Tragedy drove woman to set ski record |

Tragedy drove woman to set ski record

Lindsey Krusen
Vail, CO Colorado
Brad Odekirk/Summit Daily file photoSilverthorne's Freda Nieters set a Guinness World Book record at Keystone last March while raising nearly $8,000 for Sudden Infant Death Syndrome research.

KEYSTONE ” A world record wasn’t enough for Freda Nieters.

Last year, at 74, she zipped up her pink, one-piece skiing suit and racked up 78,000 vertical feet on her skis in just over eight hours. That feat earned her a spot in the Guinness Book amongst the world’s tiniest woman and the biggest pizza ever baked.

But for Nieters, the 67 miles of terrain she skied last March 29 were far less important than the reason she was on the slopes ” Sudden Infant Death Syndrome, or SIDS.

“It’s all about SIDS,” she said. “It’s not about me.”

Nieters lost her grandson, Zachary Thomas Meade, to SIDS in January 2005. The heartbreak and grief were channeled into her marathon skiing event, where donors pledged as little as a penny per foot to support SIDS research.

“It was all I knew how to do,” Nieters said of her decision to try to ski more vertical feet in one day than any other human being her age.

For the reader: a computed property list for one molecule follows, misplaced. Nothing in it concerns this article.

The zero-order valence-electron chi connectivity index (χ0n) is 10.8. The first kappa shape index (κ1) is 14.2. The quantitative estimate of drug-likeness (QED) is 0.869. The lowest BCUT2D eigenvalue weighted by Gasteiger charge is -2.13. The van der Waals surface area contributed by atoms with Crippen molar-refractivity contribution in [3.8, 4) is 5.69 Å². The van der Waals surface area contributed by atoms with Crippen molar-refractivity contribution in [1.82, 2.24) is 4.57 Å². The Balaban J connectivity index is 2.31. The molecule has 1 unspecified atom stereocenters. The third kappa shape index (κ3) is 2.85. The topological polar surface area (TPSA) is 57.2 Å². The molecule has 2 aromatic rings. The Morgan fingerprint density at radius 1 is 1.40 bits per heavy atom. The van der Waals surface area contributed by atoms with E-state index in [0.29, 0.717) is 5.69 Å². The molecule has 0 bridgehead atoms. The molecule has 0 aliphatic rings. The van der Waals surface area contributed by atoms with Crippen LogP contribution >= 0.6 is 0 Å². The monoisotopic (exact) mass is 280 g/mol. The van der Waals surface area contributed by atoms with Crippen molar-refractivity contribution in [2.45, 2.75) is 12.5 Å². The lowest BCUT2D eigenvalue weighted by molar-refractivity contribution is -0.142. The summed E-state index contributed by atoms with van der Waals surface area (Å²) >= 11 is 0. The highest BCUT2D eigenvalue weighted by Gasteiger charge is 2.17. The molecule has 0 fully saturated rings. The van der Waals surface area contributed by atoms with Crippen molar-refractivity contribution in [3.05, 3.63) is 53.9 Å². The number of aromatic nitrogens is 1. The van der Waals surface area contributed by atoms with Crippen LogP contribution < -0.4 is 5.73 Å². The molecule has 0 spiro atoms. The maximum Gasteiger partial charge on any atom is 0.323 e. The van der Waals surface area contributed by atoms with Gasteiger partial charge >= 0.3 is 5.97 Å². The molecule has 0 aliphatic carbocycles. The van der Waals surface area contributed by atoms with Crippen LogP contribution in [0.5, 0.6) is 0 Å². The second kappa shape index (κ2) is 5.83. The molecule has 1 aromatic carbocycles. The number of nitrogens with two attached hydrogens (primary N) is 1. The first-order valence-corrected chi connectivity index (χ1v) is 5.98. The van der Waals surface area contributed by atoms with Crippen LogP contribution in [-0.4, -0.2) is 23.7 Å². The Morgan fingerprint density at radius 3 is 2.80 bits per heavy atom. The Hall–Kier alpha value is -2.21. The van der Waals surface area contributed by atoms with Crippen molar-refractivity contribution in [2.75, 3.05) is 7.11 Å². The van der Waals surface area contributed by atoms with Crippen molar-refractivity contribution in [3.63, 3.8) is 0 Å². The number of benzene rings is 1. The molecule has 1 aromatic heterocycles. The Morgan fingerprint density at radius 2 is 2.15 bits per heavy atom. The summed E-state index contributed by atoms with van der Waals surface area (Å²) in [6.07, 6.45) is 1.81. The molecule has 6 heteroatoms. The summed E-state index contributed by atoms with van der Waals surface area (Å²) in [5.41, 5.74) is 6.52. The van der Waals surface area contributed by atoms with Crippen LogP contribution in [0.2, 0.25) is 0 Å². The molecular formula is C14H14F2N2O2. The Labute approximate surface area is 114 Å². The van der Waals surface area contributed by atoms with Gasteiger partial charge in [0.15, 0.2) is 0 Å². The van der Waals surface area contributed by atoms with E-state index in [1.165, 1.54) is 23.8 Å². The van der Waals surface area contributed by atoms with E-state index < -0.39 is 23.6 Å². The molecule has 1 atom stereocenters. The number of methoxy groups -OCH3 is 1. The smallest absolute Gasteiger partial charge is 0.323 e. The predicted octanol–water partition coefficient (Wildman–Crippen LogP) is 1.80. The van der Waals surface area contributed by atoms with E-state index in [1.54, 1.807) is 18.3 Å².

It seems Nieters’ knowledge has expanded in just one year, or she’s made some great connections. Nieters believes it’s more of the latter.

“It’s not what I know, it’s who I know,” the native of Norway said.

Keystone Resort helped set up Nieters’ course last year, including the roped-off section where the self-proclaimed “flying pink fossil” skied faster than most people half her age.

At the post-event celebration, Chuck Tolton, former director of mountain operations at Keystone Resort, stopped Nieters as she came through the door. Nieters said she felt like she had just gone for a very long hike, but she was willing to listen.

“Let’s do it again,” Tolton said.

“Again” happens on Sunday, but there’s no world records up for grabs this time. Instead, Nieters and Keystone Resort have designed an event ” “Ski for SIDS” ” that’s open to individuals, groups and families, and even some competition.

“It’s open to anything that slides,” Nieters said. “Flying fossils ” they slide well.”

Ski for SIDS has some big skiing names attending this year, including ’98 Olympian Jason Rosener.

“I think she’s crazy,” said the former Keystone resident who has known Nieters since he was 5 years old. “It says a lot about her and her caring for kids.”

Legendary Olympic skier Steve Mahre is flying in from Yakima, Wash., to participate in this year’s Ski for SIDS. Mahre worked with Nieters when his ski camps from the Mahre Training Center came to Keystone.

“Freda’s a good communicator,” Mahre said. “When you coach, you have to be able to communicate across what the skiers are doing and what you want them to feel.”

And this year, by expanding Ski for SIDS to include a deep network of family and friends, Nieters has made her cause clear: SIDS is the reason, and the rest ” including world records ” are insignificant.


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